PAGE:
I still remember the day. December 6, 1995. I had been working at my part-time job at a computer store just off-campus, suffering through a wicked head cold. I’d begged my manager to let me leave early, but he’d needed me to stay. (I remember feeling not only put out, but tortured — I hadn’t done much all day.) I had trudged the two-odd kilometres back home just itching to crawl into bed and not emerge for a day or so. But when I placed my foot on the driveway of the house I was living in, I had a feeling that something wasn’t right.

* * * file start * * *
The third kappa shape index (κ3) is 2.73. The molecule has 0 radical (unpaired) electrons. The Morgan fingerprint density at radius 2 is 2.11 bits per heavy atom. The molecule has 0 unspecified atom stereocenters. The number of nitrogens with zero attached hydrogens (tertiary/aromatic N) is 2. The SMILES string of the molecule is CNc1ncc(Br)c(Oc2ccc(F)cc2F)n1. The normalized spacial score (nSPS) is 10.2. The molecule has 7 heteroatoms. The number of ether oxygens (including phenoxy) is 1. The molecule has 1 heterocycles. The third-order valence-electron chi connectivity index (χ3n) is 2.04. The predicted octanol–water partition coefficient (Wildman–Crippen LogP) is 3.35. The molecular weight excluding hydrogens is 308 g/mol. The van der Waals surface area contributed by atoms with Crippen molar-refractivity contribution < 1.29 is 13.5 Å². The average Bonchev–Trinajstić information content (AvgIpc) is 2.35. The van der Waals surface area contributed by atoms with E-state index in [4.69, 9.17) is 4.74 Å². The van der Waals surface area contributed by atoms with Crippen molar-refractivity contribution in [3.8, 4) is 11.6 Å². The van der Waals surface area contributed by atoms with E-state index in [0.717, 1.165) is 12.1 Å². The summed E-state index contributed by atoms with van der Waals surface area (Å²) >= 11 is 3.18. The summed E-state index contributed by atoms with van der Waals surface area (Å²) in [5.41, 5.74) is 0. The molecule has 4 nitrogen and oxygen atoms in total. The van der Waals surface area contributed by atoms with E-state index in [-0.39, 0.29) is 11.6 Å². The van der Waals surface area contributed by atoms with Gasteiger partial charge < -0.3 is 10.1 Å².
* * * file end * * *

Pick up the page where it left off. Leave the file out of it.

I rushed inside, quickly descending to the room in the basement I’d rented (I was one of seven students in the house; four up, three down), and immediately went over to my phone, not removing my jacket. There was the familiar pulsing tone that said I had voicemail. It was my father. Dad never called me. Mom would always call, then hand over to Dad. He was quiet, saying only to call home when I got in. The news was short.
Grandma had died.